Viruses: Molluscum contagiosum has been a huge skin ailment in our office lately. Kids and teens alike have been coming in with pink, shiny, dome-shaped bumps. Although molluscum is not a dangerous condition, it is caused by a virus and can be quite contagious. Molluscum is usually contracted from skin to skin contact and contact with infected wet surfaces, including pools, Jacuzzis, water parks, towels, bedding, and toys. Molluscum can be self-limited, but because they can spread and quickly become numerous, often people seek the attention of a dermatologist, where treatment in the office can be quick and effective. Warts or verrucae can become more prevalent during summer as well. It is caused by a different virus, the Human Papilloma Virus, which thrives on wet, warm surfaces and from direct contact. Children and adults alike will contract the virus from walking barefoot on hotel floors, public shower stalls, locker rooms, and pool side. Treatment can include over-the-counter and prescription topical medications, as well as in-office treatments.

Yeast and Fungus: Tinea Versicolor shows up as scaly, flaky, discolored patches, ranging from white, pink, tan or brown. The rash shows up often because of the surrounding skin becoming more tan from the summer sun. Tinea versicolor is a superficial yeast infection in skin that thrives in the warmer months of summer. The yeast forms may live normally in the skin, but in warmer weather it becomes overactive and overgrown, especially in sweaty body parts on the trunk. Tinea Versicolor is not contagious, but it does need to be treated. Treating Tinea Versicolor with an antifungal topical medication is effective but may recur with the warmer seasons. Other fungal infections like Tinea Cruris (jock itch), Tinea Corporis (body), Tinea Pedis  (feet), and Onychomycosis (nails) can flare in warmer temperatures as well. Most of these superficial skin infections need prescription medication for adequate and effective clinical clearance.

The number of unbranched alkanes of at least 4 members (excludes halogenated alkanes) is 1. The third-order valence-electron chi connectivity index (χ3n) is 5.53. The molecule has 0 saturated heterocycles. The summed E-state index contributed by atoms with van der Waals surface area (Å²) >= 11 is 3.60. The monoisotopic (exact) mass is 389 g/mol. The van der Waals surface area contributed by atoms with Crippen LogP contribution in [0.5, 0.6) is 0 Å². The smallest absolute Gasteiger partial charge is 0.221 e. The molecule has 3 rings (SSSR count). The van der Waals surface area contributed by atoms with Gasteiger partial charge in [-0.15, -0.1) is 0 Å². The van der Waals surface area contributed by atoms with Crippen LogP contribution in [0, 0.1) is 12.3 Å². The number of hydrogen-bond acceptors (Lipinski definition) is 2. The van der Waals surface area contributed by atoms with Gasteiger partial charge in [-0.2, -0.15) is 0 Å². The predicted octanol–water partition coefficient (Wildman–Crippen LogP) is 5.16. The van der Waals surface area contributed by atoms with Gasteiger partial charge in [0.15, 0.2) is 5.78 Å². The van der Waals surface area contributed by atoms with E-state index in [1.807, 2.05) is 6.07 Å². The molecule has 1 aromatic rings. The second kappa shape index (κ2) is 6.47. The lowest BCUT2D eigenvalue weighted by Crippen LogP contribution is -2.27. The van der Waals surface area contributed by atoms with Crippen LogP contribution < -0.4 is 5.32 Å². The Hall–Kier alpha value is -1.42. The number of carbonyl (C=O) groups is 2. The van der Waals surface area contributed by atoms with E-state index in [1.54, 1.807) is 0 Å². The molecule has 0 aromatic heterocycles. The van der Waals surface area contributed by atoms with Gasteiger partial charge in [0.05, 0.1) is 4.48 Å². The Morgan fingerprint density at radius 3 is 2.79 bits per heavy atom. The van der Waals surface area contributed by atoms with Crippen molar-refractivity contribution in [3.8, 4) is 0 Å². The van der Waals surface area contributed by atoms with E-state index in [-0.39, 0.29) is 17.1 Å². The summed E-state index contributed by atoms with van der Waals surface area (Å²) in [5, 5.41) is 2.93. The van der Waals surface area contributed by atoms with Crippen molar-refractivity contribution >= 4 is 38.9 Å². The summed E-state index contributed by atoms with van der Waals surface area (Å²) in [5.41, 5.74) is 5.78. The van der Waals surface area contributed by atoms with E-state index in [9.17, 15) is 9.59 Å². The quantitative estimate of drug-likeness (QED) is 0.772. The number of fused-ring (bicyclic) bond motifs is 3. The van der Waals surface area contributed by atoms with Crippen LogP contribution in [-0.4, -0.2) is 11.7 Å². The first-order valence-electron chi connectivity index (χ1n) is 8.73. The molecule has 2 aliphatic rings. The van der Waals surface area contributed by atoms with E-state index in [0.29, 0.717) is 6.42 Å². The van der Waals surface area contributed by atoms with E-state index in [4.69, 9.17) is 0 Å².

Plants: Spending time outdoors during the summer often means increased exposure to different plants and flowers that are often blooming and in their active growing season. With that comes rashes from Poison Ivy, poison oak, and poison sumac. The allergic reaction that is caused by these “poison” plants and trees is a severely itchy, painful rash, sometimes blistering. The allergic reaction to these plants is caused by the oil that each of these plants produces. The rash often takes time to develop, sometimes over a few weeks, and may not appear on your child’s skin for a few days or a week from the time of contact or exposure. Over-the-counter treatments like hydrocortisone cream and calamine lotion can provide some symptom relief. However, severe blistering, oozing, or swelling are signs that the contact allergic dermatitis needs the attention and treatment from a dermatologist. If you think that your child has been exposed to poison ivy or the like, immediate cleansing of the area with cool water and soap may prevent it or may at least decrease the extent and severity of the rash.

Prevention is the key to keeping your and your children’s skin happy, healthy, and clear this summer. But if despite your best efforts, a bout of poison ivy, an attack of fungus, or a bite from an insect gets a hold of your child’s skin or your skin, we at Honet Dermatology are here to help.

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Posted in: All, General Health, Kids' Skincare, Skincare, The Skin-ny